Sherman County eNews #181


  1. Tobacco: Know the Real Cost!

  2. Music at Fort Dalles Museum, July 24

  3. Senator Ted Ferrioli: Fair, Constitutional PERS Reform

  4. History Tidbits: Stories about Biggs, Miller & Grant

  5. Oregon Revised Statutes: Livestock Districts and Open Range

  6. Links: Things to Think About & Things to Do

 Hosea 4:6 – My people are destroyed for lack of knowledge. 

1.Tobacco: Know the Real Cost!

– Tobacco use remains the number one preventable cause of death and disease in Oregon, killing 7000 people each year, and costing Oregonians $2.5 billion a year in medical expenditures and lost productivity due to premature death, resulting in the burden of tobacco use equals $1600 a year per Oregon household according to Oregon Health Authority.

-According to the Oregon Office of State Fire Marshall Annual Report Supplement smoking is still the #1 cause of fire in Oregon, accounting for 2,510 fires in 2015. Cigarettes and smoking is the leading cause of fatal residential fires.

-20% of adults in Sherman, Gilliam and Wasco county smoke which is higher than the state average.

What to quit smoking?
1-800-QUIT-NOW (800-748-8669) or
1-800-DEJELO-YA (Espanol)

North Central Public Health District.
Serving Wasco, Sherman and Gilliam County

2. Music at Fort Dalles Museum, July 24

music-notesMusic at Fort Dalles Museum is happening on Sunday, July 24, at Fort Dalles Museum/Anderson Homestead.  This month’s music makers are It’s All Relative and 9 String Band.  The music starts at 4:00 p.m. on the grounds of historic Fort Dalles Museum. Each group will play for an hour.  The Dalles Farmer’s Market will be back with food and beverage. Please come on Sunday, July 24, for two hours of music, history, food and fun.  For more information call the museum at 541-296-4547.

3. Senator Ted Ferrioli: Fair, Constitutional PERS Reform

Public Employees Retirement System.

Oregon.Flat.poleSince the Oregon Supreme Court overturned the 2013 Grand Bargain PERS reforms, we’ve heard time and again from Governor Brown that there is no path forward for reforming PERS and fixing the now $21 billion-plus PERS liability. The Governor said she couldn’t see a path toward fixing PERS, and a spokesperson for her office was quoted earlier this week saying the state is “severely limited” in PERS reform options.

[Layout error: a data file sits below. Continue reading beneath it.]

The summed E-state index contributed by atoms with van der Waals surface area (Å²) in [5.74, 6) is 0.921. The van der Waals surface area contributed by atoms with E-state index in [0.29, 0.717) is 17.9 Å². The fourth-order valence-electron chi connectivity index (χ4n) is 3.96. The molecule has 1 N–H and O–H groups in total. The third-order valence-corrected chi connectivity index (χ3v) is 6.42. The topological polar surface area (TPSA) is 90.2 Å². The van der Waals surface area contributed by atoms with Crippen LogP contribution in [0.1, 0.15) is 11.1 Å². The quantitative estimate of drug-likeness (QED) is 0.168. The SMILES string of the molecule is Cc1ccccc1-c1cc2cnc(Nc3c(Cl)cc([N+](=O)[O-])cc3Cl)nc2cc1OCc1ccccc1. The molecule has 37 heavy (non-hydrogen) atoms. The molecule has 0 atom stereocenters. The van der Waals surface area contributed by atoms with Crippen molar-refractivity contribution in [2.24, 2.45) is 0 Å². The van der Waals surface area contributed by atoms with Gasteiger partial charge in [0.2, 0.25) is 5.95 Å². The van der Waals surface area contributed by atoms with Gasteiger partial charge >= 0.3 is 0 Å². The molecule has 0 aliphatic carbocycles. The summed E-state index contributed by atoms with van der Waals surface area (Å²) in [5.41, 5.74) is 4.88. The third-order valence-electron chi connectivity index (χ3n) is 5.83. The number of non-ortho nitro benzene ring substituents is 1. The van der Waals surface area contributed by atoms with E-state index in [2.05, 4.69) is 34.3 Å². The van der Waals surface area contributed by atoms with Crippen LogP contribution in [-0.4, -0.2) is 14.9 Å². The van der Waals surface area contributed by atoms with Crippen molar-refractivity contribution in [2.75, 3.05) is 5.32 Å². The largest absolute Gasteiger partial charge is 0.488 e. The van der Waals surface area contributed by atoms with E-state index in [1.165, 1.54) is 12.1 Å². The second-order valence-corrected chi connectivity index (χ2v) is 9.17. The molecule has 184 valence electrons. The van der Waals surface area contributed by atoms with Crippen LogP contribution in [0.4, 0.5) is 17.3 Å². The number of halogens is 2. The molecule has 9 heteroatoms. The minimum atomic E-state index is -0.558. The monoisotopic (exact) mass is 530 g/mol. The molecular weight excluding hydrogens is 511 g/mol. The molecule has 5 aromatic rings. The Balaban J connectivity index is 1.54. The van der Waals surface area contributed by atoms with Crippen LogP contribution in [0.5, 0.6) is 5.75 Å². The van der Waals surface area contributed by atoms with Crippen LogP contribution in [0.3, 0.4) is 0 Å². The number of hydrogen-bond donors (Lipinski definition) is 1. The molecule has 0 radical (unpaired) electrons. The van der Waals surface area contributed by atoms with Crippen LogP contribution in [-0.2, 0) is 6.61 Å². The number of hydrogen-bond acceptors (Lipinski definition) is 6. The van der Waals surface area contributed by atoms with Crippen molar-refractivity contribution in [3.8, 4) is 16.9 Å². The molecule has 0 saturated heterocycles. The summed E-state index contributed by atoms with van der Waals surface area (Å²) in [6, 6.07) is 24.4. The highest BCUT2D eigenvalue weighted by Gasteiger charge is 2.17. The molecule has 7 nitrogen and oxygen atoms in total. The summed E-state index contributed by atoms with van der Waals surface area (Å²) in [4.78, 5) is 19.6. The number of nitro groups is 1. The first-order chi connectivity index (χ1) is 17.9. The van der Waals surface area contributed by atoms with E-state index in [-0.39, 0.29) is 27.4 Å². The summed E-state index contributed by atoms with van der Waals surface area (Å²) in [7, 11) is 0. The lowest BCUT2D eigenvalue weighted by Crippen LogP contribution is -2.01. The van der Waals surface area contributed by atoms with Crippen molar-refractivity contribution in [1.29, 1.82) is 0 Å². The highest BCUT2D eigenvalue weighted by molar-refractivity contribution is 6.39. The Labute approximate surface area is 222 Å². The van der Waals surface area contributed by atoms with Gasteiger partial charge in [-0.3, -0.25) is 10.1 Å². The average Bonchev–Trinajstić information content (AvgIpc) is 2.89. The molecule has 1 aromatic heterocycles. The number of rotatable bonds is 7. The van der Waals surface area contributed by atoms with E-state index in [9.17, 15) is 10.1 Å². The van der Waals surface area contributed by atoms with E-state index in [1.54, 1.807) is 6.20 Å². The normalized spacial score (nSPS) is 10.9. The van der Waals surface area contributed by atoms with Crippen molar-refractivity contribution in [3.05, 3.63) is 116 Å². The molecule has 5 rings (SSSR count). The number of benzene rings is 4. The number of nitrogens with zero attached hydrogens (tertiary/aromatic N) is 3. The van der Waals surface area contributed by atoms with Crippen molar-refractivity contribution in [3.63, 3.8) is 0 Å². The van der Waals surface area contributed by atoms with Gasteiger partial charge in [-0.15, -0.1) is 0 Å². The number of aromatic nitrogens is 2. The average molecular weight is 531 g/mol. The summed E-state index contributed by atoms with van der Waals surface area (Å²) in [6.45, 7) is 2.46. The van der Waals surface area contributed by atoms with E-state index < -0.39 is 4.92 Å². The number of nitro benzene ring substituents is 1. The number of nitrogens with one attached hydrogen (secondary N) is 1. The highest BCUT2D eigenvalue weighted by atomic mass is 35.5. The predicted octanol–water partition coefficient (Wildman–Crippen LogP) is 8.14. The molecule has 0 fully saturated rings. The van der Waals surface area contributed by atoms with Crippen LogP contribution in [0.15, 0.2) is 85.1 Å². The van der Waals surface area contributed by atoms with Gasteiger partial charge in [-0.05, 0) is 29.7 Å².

Not only is this attitude wrong, but it is unhelpful in addressing what may be the biggest crisis facing our state today. If we don’t find a way to reform PERS during the next legislative session, school districts and local governments will face up to $1 billion in additional PERS costs over the next biennium.

What does this mean for you? Fewer teachers and school days for our students, larger class sizes, and a growing inability to fund critical government services like mental health and public safety.

School districts in Senate District 30 will see drastic increases in PERS rates starting in 2017:

  • North Wasco Schools – rate increase between 3.4% and 4.4%
  • Ontario Schools – rate increase between 3.12% and 4.12%
  • Baker Schools – rate increase between 3.81% and 4.81%
  • Jefferson Schools – rate increase between 2.96% and 4.67%
  • John Day Schools – rate increase between 2.99% and 3.99%

Fortunately, the legislature’s attorneys and PERS’ own actuary have confirmed that there are still fair, constitutional options for reforming PERS, saving our local governments and keeping PERS solvent into the future. Here are some of those options and their potential savings:

  • We could “redirect” employee contributions to help pay for future retirement benefits, saving around $3.4 billion.
  • We could use a market rate for money match annuities, instead of the assumed rate that is currently double the market rate, saving around $1.1 billion.
  • We could cap final average salary at $100,000 when calculating pension benefits, saving around $1.2 billion for OPSRP members and even more for Tier 1 and Tier 2 PERS recipients.

Alongside other potential reform options, we could save the state over $5 billion. We do have a roadmap for fair, constitutional PERS reform that protects our promise to retirees while helping us make and keep promises for future state employees. The Legislature needs to act now to save our school districts and local governments from the burden of ever-growing PERS costs.

However, this path will require an extraordinary bipartisan effort like we saw during the 2013 Grand Bargain. It is a path we must take to protect our schools before PERS rate increases force school districts to cut school days, lay off teachers, increase class sizes and cut programs like PE and art.

Weeks ago, we shared this information with the Governor and legislative leaders with the hopes of jumpstarting a bipartisan solution. The formal opinion of Legislative Counsel that we shared concludes that a number of possible reform options are constitutional. We are still waiting for a response.

It is imperative to move forward on PERS reform now. PERS rates are set to jump soon, and delay does nothing but further harm our efforts at improving schools.
~ Senator Ted Ferrioli  900 State Street NE Salem, OR 97301

4. History Tidbits: Stories about Biggs, Miller & Grant

m_returnSherman County: For The Record is the twice-yearly historical anthology published by the Sherman County Historical Society 1983-2015. The many authors who contributed to For The Record provide a window into the past with memoirs, official records and wonderful photographs. Sherman County: For The Record may be purchased at the Sherman County Historical Museum, 200 Dewey Street, P.O. Box 173, Moro, OR 97039 or ordered by contacting the museum director, Patti Fields, at

Biggs / Biggs Junction / Grant to Miller … Selected Stories: